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Calendar years are somewhat arbitrary things. As those following a lunar or Jewish or Mayan long-count system, or even old-timey users of our own Gregorian calendar, can tell you, it’s not necessary to begin on January 1 and end on December 31. But for a variety of reasons both cultural and convenient, it’s what we do and it mostly works for us, especially when the thing we’re doing is really pretty unimportant, such as ranking the performance of a relatively small portion of the asset-management community—say, hedge fund managers—in each particular 365- or 366-day period.

Still, even there, given the time it takes for those hedge funds to report their performance, and then the time it takes to compile those reports and calculate rankings, these lists can prove more or less useful depending on events more contemporaneous than the New Year’s ball drop, and also slightly comic compared to other such lists. And so it is with Bloomberg’s annual list of the 15 hedge fund managers earning the biggest paydays of the year.

At the top of this list we find Tiger Global Management’s Chase Coleman, no surprise given his impressive debut this year on LCH Investments’ own career-based league table. Not on that list? Renaissance Technologies’ Jim Simons, on account of all the money his firm lost for its outside clients in 2020 (and, in early going, 2021). But he’s on the Bloomberg list, thanks to the $2 billion he made on a fund that’s not open to clients.

Likewise, Bill Ackman and David Shaw celebrated the $1.3 billion and $856 million they made, respectively, last year by immediately losing clients 3.2% and 2.3%, respectively, in January.

But no inclusions are quite as funny as those of mentor and protégé Steve Cohen and Gabe Plotkin, who on account of certain recent difficulties are going to have a hell of a time making this list next year.

Melvin Capital Management’s Gabe Plotkin made about $850 million in 2020 as his firm’s flagship fund returned 53%. But in January, it was caught on the wrong side of the retail mob that pushed up the price of stocks Melvin had bet against. That led to a 53% decline and an estimated $460 million loss for Plotkin personally, illustrating how quickly paper gains can vanish.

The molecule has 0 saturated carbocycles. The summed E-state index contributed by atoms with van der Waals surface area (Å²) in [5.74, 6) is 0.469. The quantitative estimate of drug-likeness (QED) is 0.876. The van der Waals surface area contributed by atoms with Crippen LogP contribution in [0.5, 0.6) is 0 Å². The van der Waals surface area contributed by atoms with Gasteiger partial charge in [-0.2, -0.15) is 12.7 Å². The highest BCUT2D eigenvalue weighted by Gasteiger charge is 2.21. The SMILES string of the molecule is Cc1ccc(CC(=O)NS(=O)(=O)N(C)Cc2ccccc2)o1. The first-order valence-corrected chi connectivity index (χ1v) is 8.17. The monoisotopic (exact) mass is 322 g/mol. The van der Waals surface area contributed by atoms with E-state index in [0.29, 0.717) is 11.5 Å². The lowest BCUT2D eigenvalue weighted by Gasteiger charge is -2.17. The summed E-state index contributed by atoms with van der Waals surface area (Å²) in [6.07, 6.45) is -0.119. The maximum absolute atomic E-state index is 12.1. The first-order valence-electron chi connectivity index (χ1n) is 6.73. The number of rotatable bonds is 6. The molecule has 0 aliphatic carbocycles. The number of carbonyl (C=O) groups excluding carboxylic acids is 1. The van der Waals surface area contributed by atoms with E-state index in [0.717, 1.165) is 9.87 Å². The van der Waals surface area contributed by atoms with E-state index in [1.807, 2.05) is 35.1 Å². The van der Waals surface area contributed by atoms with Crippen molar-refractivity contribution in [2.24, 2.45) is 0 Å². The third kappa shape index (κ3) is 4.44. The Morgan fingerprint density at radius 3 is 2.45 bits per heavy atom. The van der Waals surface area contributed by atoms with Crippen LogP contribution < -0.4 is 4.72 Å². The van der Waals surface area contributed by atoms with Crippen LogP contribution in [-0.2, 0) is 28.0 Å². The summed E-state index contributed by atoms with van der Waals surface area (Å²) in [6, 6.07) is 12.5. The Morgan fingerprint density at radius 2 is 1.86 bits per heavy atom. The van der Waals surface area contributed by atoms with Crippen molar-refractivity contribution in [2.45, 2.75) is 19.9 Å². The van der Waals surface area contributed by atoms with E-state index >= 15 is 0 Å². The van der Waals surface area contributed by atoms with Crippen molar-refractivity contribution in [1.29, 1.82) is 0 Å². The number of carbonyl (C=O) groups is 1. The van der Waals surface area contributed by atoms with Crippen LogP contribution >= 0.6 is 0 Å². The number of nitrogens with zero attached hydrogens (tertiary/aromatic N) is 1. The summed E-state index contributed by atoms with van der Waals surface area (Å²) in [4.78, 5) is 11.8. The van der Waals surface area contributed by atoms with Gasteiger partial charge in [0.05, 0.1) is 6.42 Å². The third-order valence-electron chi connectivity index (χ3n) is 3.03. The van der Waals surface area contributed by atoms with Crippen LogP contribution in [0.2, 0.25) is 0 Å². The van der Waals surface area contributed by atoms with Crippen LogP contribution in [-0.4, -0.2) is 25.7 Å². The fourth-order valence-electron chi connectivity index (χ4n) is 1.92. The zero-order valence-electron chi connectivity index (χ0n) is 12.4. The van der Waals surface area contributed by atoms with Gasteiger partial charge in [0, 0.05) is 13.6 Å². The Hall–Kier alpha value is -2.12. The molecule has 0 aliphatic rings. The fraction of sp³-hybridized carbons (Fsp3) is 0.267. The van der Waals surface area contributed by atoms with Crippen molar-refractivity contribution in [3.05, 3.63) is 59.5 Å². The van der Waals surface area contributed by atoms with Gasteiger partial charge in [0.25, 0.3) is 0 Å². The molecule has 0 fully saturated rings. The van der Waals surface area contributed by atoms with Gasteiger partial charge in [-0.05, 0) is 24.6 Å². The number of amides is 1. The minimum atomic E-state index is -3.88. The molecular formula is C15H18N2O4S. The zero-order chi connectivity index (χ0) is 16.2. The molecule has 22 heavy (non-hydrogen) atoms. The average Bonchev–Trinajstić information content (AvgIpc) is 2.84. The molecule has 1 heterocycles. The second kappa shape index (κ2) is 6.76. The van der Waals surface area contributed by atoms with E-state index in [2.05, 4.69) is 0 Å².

Coleman Leads $23 Billion Payday for 15 Hedge Fund Earners [Bloomberg]
Renaissance, Pershing Square among hedge funds that got clobbered in January [MarketWatch]
Two Sigma, DE Shaw Posted Losses in Some Funds in January: FT [Bloomberg]


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The Greatest Of All Time Weren’t So Hot In 2020

Luckily for most of them, a long track record is fairly immune to short-term mediocrity or worse.

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Melvin Capital Needs No Historic Short Squeeze To Lose A Bunch Of Money

Gabe Plotkin’s comeback proves short-lived, much to Steve Cohen and Ken Griffin’s chagrin.


Gabe Plotkin Wants A Mulligan

And he’d like the people half of whose money he’s lost to pay for it.

Coming soon to a Bridgewater office near you.

Best Hedge Fund Managers Of All Time Made All The Money Last Year, Are Still Best Hedge Fund Managers Of All Time

If you can’t invest with them, you might as well set your money on fire and join the circus.

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Leave Steve Cohen Alone You Monsters

The Big Guy’s Twitter account was just about the only good thing to come out of 2020 and now you’ve ruined it.

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The Redditors Have Finally Gotten To Gabe Plotkin

To mark the one-year anniversary of his humiliation, the Melvin Capital chief is launching the “I’ve Lost My Nerve” Fund.


Point72 Basically A Fund Of Funds At This Point

An ex-SAC subadvisor is turbocharging the Big Guy’s not-terribly-impressive returns.